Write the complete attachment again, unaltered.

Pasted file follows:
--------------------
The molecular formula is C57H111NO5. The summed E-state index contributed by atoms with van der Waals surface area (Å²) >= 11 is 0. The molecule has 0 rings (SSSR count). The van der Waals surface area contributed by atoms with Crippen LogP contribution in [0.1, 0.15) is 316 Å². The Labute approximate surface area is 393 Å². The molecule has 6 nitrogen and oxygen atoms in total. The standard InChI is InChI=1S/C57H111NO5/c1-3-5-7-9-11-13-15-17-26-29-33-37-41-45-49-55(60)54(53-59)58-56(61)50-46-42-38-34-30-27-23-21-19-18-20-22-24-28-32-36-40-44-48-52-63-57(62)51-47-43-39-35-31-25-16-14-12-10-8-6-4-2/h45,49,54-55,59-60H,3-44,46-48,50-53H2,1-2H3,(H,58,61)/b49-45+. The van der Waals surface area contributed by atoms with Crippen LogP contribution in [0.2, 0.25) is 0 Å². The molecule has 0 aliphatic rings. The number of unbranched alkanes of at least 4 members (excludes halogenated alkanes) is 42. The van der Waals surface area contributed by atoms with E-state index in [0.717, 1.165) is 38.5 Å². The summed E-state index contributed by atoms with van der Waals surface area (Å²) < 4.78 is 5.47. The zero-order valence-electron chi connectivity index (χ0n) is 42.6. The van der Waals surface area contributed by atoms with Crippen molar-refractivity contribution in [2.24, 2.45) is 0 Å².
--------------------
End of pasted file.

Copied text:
The molecular formula is C57H111NO5. The summed E-state index contributed by atoms with van der Waals surface area (Å²) >= 11 is 0. The molecule has 0 rings (SSSR count). The van der Waals surface area contributed by atoms with Crippen LogP contribution in [0.1, 0.15) is 316 Å². The Labute approximate surface area is 393 Å². The molecule has 6 nitrogen and oxygen atoms in total. The standard InChI is InChI=1S/C57H111NO5/c1-3-5-7-9-11-13-15-17-26-29-33-37-41-45-49-55(60)54(53-59)58-56(61)50-46-42-38-34-30-27-23-21-19-18-20-22-24-28-32-36-40-44-48-52-63-57(62)51-47-43-39-35-31-25-16-14-12-10-8-6-4-2/h45,49,54-55,59-60H,3-44,46-48,50-53H2,1-2H3,(H,58,61)/b49-45+. The van der Waals surface area contributed by atoms with Crippen LogP contribution in [0.2, 0.25) is 0 Å². The molecule has 0 aliphatic rings. The number of unbranched alkanes of at least 4 members (excludes halogenated alkanes) is 42. The van der Waals surface area contributed by atoms with E-state index in [0.717, 1.165) is 38.5 Å². The summed E-state index contributed by atoms with van der Waals surface area (Å²) < 4.78 is 5.47. The zero-order valence-electron chi connectivity index (χ0n) is 42.6. The van der Waals surface area contributed by atoms with Crippen molar-refractivity contribution in [2.24, 2.45) is 0 Å².